International Women’s Day: women in health innovating for change

Sheba Medical Center

The theme for International Women’s Day 2019 – “Think equal, build smart, innovate for change” – underscores the important role that women and girls have in building more inclusive systems, efficient services and sustainable infrastructure to accelerate the achievement of the Sustainable Development Goals.

In the WHO European Region, women make up the majority of the health workforce, having surpassed the 50–50 gender breakdown for physicians and other segments of the health workforce. Indeed, health systems in the Region simply could not function without the contribution of millions of female health workers.

However, gender inequalities still persist, and female employees face significant barriers in terms of achieving leadership positions, accessing income equality and overcoming gender stereotypes about the sorts of health-care roles women generally fill.

Moreover, the burden of informal and/or unpaid health care falls disproportionately on women in the Region, with women performing 3 times more unpaid work than men.

Despite these remaining challenges, women leaders in the health sector are a particularly powerful force innovating for change by helping to build strong health systems and finding solutions to improve the lives of the people they serve.

Tikva, a nurse from Israel, is among the pioneering nurse practitioners in palliative care in her country. Her story illustrates how one brave and committed innovator can have a far-reaching impact.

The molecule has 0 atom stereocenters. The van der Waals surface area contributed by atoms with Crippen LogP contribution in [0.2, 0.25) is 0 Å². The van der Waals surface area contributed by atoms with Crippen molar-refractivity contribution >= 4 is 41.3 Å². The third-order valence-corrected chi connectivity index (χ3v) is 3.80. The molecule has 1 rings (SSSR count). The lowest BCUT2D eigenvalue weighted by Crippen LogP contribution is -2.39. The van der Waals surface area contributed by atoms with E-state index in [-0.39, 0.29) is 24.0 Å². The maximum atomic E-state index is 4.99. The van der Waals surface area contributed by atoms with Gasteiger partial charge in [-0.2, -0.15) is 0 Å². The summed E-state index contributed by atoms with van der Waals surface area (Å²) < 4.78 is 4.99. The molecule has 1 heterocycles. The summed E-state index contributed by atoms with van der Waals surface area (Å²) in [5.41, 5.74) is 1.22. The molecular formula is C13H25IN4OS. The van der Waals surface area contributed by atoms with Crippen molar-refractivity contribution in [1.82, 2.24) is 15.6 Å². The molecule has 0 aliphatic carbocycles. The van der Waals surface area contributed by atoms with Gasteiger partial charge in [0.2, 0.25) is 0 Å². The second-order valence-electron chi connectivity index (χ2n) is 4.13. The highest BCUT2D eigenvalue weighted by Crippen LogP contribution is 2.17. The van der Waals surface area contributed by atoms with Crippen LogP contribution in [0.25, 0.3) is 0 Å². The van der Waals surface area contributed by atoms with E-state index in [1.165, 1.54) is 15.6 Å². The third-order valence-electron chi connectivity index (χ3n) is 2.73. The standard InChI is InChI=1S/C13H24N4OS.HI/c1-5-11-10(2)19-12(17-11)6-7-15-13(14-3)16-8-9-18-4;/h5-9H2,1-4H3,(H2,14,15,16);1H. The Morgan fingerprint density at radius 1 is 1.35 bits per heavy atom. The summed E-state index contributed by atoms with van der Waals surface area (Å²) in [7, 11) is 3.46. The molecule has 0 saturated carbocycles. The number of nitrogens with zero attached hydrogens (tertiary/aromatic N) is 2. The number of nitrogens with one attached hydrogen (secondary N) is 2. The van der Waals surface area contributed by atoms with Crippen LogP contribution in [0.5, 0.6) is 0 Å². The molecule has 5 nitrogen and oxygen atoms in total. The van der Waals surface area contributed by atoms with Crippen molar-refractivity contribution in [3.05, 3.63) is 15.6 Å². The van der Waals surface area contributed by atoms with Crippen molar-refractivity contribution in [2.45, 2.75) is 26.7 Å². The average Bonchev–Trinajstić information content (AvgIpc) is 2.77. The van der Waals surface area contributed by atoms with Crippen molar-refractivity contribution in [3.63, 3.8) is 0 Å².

As Shoshy Goldberg, Chief Nursing Officer in Israel, says, “Nurse practitioners like Tikva are leaders with vision who provide health services that encompass clinical expertise, empathy and caring. They create an environment of safety, quality care and collaboration with doctors, and also empower patients to be active participants in their own care.”

Tikva’s story

I have been a nurse for more than 30 years now. I started working as a nurse in the oncology ward while I was a medical student, studying to become a physician. This encounter with nursing made me fall in love with the profession. I realized that I had a passion for the care of patients, for physical and hands-on work. It became clear to me that I would be a much better nurse than physician.

Forging a new path in palliative care

Since graduating in 1991, I have held clinical, educational and managerial roles in the nursing profession. But frankly, I disliked managerial roles and was not very good at them. I had to find out the hard way that I’m not meant to be a manager.

I also discovered that, as an oncology nurse, I cared deeply about working with cancer patients who could no longer benefit from treatment. I often faced the question of how to prepare and communicate with these patients, which led me to take a basic course in palliative care. I wanted to better understand how to support these patients and ease their suffering.

After the basic course in Israel, it was by chance that I came across and enrolled in a 200-hour WHO course in palliative care in Kerala, India, and this was my introduction to what has today become my primary area of work.

I then got a master’s degree in palliative care from the United Kingdom – the degree was not available in Israel – and went on to do a doctorate in nursing related to advance directives. These directives tell health-care providers and family about the medical care a person would or would not want if the person became terminally ill and was unable to speak for themselves.